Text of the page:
While for the most part this blog concerns itself with audio stuff, every once awhile it's nice to diversify into discussions of other tech products; over the years we've talked about TV tech, CPUs, and networking for example.
Whether in audio or computer tech, I like products that represent value. This probably will become more important in the years ahead due to inflationary pressures with possible slowing of technological innovations in consumer electronics.
A few years ago, I mentioned about the Epson ET-2550 (these days supplanted by the Epson ET-2760) for basic color printing. Of all the years of using printers, that device was the first time I felt ink jet represented good value. Since 2017, that printer is still going strong! Never had any issues with print head clogging, and it has achieved stable connection through the WiFi in my home and accessible to all computers within the network sitting unobtrusively in the basement.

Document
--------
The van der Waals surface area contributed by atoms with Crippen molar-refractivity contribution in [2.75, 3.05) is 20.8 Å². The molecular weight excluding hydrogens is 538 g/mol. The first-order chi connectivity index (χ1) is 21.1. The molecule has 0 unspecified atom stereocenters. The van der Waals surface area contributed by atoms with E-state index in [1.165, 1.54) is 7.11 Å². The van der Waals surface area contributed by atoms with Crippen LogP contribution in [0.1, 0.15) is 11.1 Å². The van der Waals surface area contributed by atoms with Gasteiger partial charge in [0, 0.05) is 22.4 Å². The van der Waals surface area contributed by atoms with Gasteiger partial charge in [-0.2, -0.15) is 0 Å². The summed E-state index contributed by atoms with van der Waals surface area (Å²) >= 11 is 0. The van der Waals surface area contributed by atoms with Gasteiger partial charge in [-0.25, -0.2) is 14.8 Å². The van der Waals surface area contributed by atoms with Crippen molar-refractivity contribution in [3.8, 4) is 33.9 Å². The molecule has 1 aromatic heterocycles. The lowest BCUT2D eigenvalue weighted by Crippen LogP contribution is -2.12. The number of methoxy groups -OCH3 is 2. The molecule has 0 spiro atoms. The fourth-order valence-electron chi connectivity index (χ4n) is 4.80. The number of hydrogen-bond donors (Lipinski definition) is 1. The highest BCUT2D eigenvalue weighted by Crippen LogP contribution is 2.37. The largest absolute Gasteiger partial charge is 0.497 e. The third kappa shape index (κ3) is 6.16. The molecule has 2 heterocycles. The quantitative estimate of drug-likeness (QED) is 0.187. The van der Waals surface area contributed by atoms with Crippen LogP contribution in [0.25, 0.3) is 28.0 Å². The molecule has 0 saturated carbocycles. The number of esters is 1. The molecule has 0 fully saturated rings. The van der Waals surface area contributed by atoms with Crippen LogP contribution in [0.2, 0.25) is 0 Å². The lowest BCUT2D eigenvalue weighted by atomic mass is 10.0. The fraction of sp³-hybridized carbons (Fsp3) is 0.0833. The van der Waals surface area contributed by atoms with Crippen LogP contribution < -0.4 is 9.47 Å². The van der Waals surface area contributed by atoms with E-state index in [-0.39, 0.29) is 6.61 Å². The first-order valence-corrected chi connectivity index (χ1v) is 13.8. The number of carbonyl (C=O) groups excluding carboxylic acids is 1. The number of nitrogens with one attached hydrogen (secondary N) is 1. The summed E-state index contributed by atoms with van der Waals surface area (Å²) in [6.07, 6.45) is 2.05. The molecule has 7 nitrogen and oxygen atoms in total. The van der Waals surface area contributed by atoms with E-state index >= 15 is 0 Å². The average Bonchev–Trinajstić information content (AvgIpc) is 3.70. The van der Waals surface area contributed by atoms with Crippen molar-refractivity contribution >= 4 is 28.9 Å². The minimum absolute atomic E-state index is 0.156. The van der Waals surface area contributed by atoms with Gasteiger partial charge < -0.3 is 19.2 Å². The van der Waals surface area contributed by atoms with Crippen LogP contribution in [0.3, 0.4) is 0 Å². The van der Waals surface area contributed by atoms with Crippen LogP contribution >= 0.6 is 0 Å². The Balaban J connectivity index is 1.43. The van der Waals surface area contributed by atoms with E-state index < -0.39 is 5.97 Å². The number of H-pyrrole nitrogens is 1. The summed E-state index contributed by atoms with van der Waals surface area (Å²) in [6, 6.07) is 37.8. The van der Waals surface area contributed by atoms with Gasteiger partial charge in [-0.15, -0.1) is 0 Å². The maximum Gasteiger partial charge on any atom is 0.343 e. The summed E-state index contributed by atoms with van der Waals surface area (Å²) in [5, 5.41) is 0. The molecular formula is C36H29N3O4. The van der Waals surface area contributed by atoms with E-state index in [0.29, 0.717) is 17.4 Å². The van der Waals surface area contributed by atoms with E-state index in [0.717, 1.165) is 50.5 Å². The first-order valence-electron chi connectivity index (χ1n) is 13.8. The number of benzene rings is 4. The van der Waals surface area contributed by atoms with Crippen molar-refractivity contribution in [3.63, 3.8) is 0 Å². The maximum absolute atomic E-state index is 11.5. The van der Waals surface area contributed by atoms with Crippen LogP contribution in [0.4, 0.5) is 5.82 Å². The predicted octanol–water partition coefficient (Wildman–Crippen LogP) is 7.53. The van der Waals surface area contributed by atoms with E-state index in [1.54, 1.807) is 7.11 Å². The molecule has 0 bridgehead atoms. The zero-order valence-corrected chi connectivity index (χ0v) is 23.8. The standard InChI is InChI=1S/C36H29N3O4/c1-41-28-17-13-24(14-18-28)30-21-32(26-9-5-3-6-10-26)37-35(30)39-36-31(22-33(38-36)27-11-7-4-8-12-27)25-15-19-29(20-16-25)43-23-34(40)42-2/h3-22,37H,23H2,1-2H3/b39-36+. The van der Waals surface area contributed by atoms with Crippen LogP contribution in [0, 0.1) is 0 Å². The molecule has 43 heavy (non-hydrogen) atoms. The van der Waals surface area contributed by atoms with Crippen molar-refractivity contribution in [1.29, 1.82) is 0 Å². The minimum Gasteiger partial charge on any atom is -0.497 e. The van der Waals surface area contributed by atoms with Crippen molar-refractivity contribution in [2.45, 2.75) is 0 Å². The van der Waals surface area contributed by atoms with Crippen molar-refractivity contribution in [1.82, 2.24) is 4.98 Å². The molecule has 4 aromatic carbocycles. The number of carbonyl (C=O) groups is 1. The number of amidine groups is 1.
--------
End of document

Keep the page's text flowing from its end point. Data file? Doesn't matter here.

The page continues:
In fact, I was so impressed that I simply had to jump at grabbing one of these new Epson EcoTank Photo ET-8550 units when they became available recently. This is the wider format 13" (ie. A3+ paper) model. If all you need is standard-width 8.5" then you can check out the less expensive EcoTank ET-8500. As the name implies, this is intended for photo printing with its 6 ink tanks as opposed to the 4 on the ET-2550/ET-2760.
The Epson printer comes in a robust 30lb box. The printer itself comes all-in-one without any special attachments; just a power cable, the 6 ink bottles, a plastic sheet to keep things clean (I didn't bother using this), paper instructions and a driver CD-ROM:
As you can see, there's lots of blue tape to keep the doors and movable pieces from going loose during transportation. First thing you need to do is get rid of all the blue tape and padding: